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Chapter 16 - Extubation in Children with Difficult Airways

from Section 3 - Special Topics

Published online by Cambridge University Press:  10 September 2019

Narasimhan Jagannathan
Northwestern University Medical School, Illinois
John E. Fiadjoe
Children’s Hospital of Philadelphia
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There are some unique considerations when caring for the airway in infants and small children. They have relatively larger oropharyngeal structures (tongue, tonsils, and adenoids), and a large and floppy epiglottis, which can predispose to upper airway obstruction. A larger occiput may increase the neck flexion observed while in supine position as compared with adults, which can also lead to airway obstruction. The shorter and narrower trachea may increase the risk for tracheal tube malposition after intubation, and has a greater risk for secretions, edema, or foreign body to produce disproportionate negative effects in airflow resistance. Children run the highest risk of problems from stridor and glottic edema because of their smaller diameter airways. Post-extubation stridor incidence ranges from 2% in children having elective surgical procedures to 40% in pediatric trauma and burn victims. Additionally, infants have less physical space in the oropharynx and within the tracheal tube for an advanced bridging technique such as SGA devices and/or airway exchange catheter.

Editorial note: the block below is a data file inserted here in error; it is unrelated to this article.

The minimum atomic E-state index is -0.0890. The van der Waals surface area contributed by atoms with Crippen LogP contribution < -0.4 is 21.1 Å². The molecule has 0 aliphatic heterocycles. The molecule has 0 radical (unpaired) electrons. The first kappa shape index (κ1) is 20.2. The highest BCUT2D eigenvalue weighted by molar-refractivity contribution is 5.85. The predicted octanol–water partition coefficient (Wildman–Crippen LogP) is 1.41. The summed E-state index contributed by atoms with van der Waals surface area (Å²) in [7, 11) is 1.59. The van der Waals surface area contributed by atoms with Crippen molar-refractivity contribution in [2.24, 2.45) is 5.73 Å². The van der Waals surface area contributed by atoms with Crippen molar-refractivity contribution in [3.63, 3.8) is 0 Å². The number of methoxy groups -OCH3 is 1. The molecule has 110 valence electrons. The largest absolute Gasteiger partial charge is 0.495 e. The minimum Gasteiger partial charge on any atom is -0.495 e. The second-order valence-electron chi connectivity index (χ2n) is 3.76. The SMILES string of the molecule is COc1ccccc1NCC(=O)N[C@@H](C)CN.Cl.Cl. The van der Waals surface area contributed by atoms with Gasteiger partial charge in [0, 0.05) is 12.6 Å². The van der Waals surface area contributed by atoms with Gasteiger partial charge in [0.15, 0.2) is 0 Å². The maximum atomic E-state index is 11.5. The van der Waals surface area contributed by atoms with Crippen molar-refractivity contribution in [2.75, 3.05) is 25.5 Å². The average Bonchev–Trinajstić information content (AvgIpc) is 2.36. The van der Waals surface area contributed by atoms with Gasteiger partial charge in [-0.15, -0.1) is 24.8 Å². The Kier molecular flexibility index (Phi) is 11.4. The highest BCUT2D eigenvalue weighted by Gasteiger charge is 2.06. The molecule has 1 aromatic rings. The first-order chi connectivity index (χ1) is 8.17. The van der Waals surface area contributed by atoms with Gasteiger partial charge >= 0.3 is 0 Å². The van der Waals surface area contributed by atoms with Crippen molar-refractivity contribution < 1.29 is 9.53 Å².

Publisher: Cambridge University Press
Print publication year: 2019

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